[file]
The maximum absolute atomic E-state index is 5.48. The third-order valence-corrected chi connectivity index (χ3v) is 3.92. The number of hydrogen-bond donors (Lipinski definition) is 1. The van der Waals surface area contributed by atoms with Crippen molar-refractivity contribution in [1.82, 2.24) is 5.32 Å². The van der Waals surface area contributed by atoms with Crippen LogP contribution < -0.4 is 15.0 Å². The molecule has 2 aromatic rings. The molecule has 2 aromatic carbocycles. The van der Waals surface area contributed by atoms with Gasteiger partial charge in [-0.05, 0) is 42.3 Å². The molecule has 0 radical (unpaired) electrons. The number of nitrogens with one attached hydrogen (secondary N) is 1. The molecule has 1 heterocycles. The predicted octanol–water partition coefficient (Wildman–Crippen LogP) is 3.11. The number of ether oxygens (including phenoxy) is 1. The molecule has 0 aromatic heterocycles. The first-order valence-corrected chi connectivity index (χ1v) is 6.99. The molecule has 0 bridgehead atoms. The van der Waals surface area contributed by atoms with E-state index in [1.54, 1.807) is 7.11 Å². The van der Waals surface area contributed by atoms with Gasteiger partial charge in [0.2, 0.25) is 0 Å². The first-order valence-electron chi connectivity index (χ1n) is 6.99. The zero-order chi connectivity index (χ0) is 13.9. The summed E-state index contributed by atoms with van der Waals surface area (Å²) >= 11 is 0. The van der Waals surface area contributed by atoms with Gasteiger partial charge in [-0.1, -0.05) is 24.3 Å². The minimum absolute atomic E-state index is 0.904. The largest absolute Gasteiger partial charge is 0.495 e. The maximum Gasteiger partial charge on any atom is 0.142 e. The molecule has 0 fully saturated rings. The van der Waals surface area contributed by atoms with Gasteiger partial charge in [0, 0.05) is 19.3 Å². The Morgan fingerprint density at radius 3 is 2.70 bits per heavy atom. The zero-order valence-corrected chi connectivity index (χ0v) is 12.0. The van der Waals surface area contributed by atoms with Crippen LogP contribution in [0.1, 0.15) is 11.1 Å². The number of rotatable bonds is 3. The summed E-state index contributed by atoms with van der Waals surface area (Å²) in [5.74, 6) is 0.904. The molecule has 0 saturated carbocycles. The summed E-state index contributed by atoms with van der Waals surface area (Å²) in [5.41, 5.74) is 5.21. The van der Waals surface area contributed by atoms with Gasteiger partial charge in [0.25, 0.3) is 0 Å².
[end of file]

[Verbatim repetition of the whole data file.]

The maximum absolute atomic E-state index is 5.48. The third-order valence-corrected chi connectivity index (χ3v) is 3.92. The number of hydrogen-bond donors (Lipinski definition) is 1. The van der Waals surface area contributed by atoms with Crippen molar-refractivity contribution in [1.82, 2.24) is 5.32 Å². The van der Waals surface area contributed by atoms with Crippen LogP contribution < -0.4 is 15.0 Å². The molecule has 2 aromatic rings. The molecule has 2 aromatic carbocycles. The van der Waals surface area contributed by atoms with Gasteiger partial charge in [-0.05, 0) is 42.3 Å². The molecule has 0 radical (unpaired) electrons. The number of nitrogens with one attached hydrogen (secondary N) is 1. The molecule has 1 heterocycles. The predicted octanol–water partition coefficient (Wildman–Crippen LogP) is 3.11. The number of ether oxygens (including phenoxy) is 1. The molecule has 0 aromatic heterocycles. The first-order valence-corrected chi connectivity index (χ1v) is 6.99. The molecule has 0 bridgehead atoms. The van der Waals surface area contributed by atoms with E-state index in [1.54, 1.807) is 7.11 Å². The van der Waals surface area contributed by atoms with Gasteiger partial charge in [0.2, 0.25) is 0 Å². The first-order valence-electron chi connectivity index (χ1n) is 6.99. The zero-order chi connectivity index (χ0) is 13.9. The summed E-state index contributed by atoms with van der Waals surface area (Å²) >= 11 is 0. The van der Waals surface area contributed by atoms with Gasteiger partial charge in [-0.1, -0.05) is 24.3 Å². The minimum absolute atomic E-state index is 0.904. The largest absolute Gasteiger partial charge is 0.495 e. The maximum Gasteiger partial charge on any atom is 0.142 e. The molecule has 0 fully saturated rings. The van der Waals surface area contributed by atoms with Gasteiger partial charge in [0, 0.05) is 19.3 Å². The Morgan fingerprint density at radius 3 is 2.70 bits per heavy atom. The zero-order valence-corrected chi connectivity index (χ0v) is 12.0. The van der Waals surface area contributed by atoms with Crippen LogP contribution in [0.1, 0.15) is 11.1 Å². The number of rotatable bonds is 3. The summed E-state index contributed by atoms with van der Waals surface area (Å²) in [5.74, 6) is 0.904. The molecule has 0 saturated carbocycles. The summed E-state index contributed by atoms with van der Waals surface area (Å²) in [5.41, 5.74) is 5.21. The van der Waals surface area contributed by atoms with Gasteiger partial charge in [0.25, 0.3) is 0 Å².